Experts say the latest push from the pandemic is the result of a few factors. First, officials acknowledged that there would likely be some increase in transmission after June 15, the day California lifts virtually all of its coronavirus-related restrictions on businesses and public spaces.

From that day on, fully vaccinated Californians were allowed to go mask-free almost everywhere, while unvaccinated residents were still required to mask in indoor public areas.

However, because many companies and locations have not screened their customers’ vaccination status, it is possible that many unvaccinated individuals began to shed their face coverings, even in environments where they were still needed. Officials note that universal recommendations or requirements for indoor masking would prevent this, albeit at the cost of asking vaccinated people to give up one of their recently earned liberties.

“It just leveles the playing field. It provides protection for everyone,” said LA County health officer Dr. Muntu Davis, last week.

Another increasingly pressing issue is the continued spread of the Delta strain — believed to be twice as transmissible as conventional coronavirus strains.

Since its presence was confirmed in California in April, Delta has quickly become the state’s dominant species, accounting for 48.8% of all cases analyzed in June.

While officials note that the available COVID-19 vaccines appear to remain highly effective against the Delta variant, the concern is that it could easily spread among those who have not been vaccinated or who have completed their two-dose regimen of the Pfizer-BioNTech or Moderna have yet to complete. vaccines.

“Fully vaccinated people are well protected against infections and serious illnesses from COVID-19, including the Delta variants. Vaccinating as many people as possible as soon as possible remains our best defense against severe COVID-19 infection and the damage it can do to our region,” officials in Monterey, Napa, San Benito and Santa Cruz counties wrote in a joint statement on Monday. .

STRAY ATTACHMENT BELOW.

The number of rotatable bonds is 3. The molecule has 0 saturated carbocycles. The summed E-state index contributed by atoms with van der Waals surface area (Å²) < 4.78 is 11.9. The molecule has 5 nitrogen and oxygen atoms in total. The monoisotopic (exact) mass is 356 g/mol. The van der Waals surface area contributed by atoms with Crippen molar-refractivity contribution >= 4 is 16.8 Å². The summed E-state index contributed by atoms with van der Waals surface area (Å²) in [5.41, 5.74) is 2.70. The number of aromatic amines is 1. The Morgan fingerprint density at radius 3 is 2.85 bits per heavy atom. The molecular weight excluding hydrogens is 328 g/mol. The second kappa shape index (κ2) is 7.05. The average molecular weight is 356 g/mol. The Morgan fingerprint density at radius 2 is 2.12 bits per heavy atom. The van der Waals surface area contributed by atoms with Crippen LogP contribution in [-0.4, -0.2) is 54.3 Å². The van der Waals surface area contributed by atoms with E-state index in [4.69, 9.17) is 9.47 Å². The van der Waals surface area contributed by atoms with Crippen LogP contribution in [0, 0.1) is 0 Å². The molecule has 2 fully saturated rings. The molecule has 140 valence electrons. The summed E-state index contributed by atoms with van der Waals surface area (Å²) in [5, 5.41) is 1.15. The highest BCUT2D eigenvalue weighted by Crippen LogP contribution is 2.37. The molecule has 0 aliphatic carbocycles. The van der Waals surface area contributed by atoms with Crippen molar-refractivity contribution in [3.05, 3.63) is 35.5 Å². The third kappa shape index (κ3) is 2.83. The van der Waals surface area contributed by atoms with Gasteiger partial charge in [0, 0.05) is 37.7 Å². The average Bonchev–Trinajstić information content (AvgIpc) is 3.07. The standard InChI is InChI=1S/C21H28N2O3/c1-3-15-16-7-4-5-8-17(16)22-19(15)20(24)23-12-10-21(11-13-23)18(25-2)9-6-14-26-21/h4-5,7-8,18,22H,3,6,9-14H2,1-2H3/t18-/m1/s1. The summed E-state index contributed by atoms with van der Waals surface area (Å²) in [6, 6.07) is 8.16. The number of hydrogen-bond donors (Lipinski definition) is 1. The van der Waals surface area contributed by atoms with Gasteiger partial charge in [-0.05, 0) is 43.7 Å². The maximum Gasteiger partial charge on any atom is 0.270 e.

Despite California’s relative success in vaccination, millions of people remain vulnerable. Overall, 60% of Californians have received at least one dose to date, and about 52% have been fully vaccinated, Times data shows.

However, vaccination coverage varies widely from community to community. For example, seven provinces have more than 70% of their residents partially vaccinated. But in eight others, less than 40% of residents have received at least one dose.

The hope is that measures such as increased masking will help contain the transmission of the coronavirus before stricter measures become necessary. But the best way to prevent that, officials say, is for more people to roll up their sleeves.

“If we want to end this pandemic once and for all, if we want to turn the page, we can get it done in a matter of weeks, not months,” Governor Gavin Newsom told reporters on Monday. “It’s as simple as this: If you’re not vaccinated, get vaccinated.”

Times staff writer Rong-Gong Lin II contributed to this report.